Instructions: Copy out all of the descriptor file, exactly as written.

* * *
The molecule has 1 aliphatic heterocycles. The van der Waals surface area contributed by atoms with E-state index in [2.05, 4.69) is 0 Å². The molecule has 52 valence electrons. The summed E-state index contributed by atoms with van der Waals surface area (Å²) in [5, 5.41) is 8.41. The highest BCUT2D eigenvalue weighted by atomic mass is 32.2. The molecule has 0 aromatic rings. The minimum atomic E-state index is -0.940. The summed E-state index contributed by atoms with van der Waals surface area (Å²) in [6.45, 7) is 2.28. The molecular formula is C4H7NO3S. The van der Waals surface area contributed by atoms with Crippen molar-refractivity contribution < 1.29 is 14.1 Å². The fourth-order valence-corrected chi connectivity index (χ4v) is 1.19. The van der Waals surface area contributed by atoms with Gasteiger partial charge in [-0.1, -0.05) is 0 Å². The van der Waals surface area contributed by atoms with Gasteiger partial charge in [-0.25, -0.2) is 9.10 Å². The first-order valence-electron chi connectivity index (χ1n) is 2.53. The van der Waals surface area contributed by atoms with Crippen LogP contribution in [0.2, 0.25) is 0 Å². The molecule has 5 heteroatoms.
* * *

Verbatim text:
The molecule has 1 aliphatic heterocycles. The van der Waals surface area contributed by atoms with E-state index in [2.05, 4.69) is 0 Å². The molecule has 52 valence electrons. The summed E-state index contributed by atoms with van der Waals surface area (Å²) in [5, 5.41) is 8.41. The highest BCUT2D eigenvalue weighted by atomic mass is 32.2. The molecule has 0 aromatic rings. The minimum atomic E-state index is -0.940. The summed E-state index contributed by atoms with van der Waals surface area (Å²) in [6.45, 7) is 2.28. The molecular formula is C4H7NO3S. The van der Waals surface area contributed by atoms with Crippen molar-refractivity contribution < 1.29 is 14.1 Å². The fourth-order valence-corrected chi connectivity index (χ4v) is 1.19. The van der Waals surface area contributed by atoms with Gasteiger partial charge in [-0.1, -0.05) is 0 Å². The van der Waals surface area contributed by atoms with Gasteiger partial charge in [-0.25, -0.2) is 9.10 Å². The first-order valence-electron chi connectivity index (χ1n) is 2.53. The van der Waals surface area contributed by atoms with Crippen LogP contribution in [0.2, 0.25) is 0 Å². The molecule has 5 heteroatoms.